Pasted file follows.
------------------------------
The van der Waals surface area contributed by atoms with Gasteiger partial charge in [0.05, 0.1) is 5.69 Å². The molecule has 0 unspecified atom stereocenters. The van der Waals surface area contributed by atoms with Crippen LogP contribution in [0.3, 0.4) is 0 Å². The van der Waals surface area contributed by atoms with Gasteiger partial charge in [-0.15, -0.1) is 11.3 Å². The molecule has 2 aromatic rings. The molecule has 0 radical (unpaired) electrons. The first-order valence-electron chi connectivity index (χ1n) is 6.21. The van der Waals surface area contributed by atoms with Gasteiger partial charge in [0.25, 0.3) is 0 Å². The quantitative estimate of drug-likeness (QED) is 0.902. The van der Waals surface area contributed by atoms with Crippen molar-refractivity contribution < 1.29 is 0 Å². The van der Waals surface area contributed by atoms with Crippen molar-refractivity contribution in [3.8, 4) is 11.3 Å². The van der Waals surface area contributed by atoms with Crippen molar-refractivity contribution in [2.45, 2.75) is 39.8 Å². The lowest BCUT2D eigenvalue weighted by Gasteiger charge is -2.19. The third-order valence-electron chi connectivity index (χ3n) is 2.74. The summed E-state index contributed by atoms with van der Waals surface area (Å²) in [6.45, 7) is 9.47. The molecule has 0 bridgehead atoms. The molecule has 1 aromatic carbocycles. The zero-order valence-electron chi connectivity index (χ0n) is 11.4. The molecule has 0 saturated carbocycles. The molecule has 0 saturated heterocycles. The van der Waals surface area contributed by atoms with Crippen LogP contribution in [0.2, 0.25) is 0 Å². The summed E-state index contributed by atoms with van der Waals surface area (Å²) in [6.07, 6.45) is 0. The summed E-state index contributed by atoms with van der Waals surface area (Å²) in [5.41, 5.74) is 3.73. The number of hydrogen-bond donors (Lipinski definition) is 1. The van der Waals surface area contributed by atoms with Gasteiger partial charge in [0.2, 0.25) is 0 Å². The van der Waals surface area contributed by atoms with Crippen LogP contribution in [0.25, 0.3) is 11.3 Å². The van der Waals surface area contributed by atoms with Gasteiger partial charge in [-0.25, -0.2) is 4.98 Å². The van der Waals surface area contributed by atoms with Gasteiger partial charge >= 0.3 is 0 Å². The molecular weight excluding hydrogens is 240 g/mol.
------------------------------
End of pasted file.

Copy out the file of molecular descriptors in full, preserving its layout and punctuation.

The van der Waals surface area contributed by atoms with Gasteiger partial charge in [0.05, 0.1) is 5.69 Å². The molecule has 0 unspecified atom stereocenters. The van der Waals surface area contributed by atoms with Crippen LogP contribution in [0.3, 0.4) is 0 Å². The van der Waals surface area contributed by atoms with Gasteiger partial charge in [-0.15, -0.1) is 11.3 Å². The molecule has 2 aromatic rings. The molecule has 0 radical (unpaired) electrons. The first-order valence-electron chi connectivity index (χ1n) is 6.21. The van der Waals surface area contributed by atoms with Gasteiger partial charge in [0.25, 0.3) is 0 Å². The quantitative estimate of drug-likeness (QED) is 0.902. The van der Waals surface area contributed by atoms with Crippen molar-refractivity contribution < 1.29 is 0 Å². The van der Waals surface area contributed by atoms with Crippen molar-refractivity contribution in [3.8, 4) is 11.3 Å². The van der Waals surface area contributed by atoms with Crippen molar-refractivity contribution in [2.45, 2.75) is 39.8 Å². The lowest BCUT2D eigenvalue weighted by Gasteiger charge is -2.19. The third-order valence-electron chi connectivity index (χ3n) is 2.74. The summed E-state index contributed by atoms with van der Waals surface area (Å²) in [6.45, 7) is 9.47. The molecule has 0 bridgehead atoms. The molecule has 1 aromatic carbocycles. The zero-order valence-electron chi connectivity index (χ0n) is 11.4. The molecule has 0 saturated carbocycles. The molecule has 0 saturated heterocycles. The van der Waals surface area contributed by atoms with Crippen LogP contribution in [0.2, 0.25) is 0 Å². The summed E-state index contributed by atoms with van der Waals surface area (Å²) in [6.07, 6.45) is 0. The summed E-state index contributed by atoms with van der Waals surface area (Å²) in [5.41, 5.74) is 3.73. The number of hydrogen-bond donors (Lipinski definition) is 1. The van der Waals surface area contributed by atoms with Gasteiger partial charge in [0.2, 0.25) is 0 Å². The van der Waals surface area contributed by atoms with Crippen LogP contribution in [0.25, 0.3) is 11.3 Å². The van der Waals surface area contributed by atoms with Gasteiger partial charge in [-0.25, -0.2) is 4.98 Å². The van der Waals surface area contributed by atoms with Gasteiger partial charge >= 0.3 is 0 Å². The molecular weight excluding hydrogens is 240 g/mol.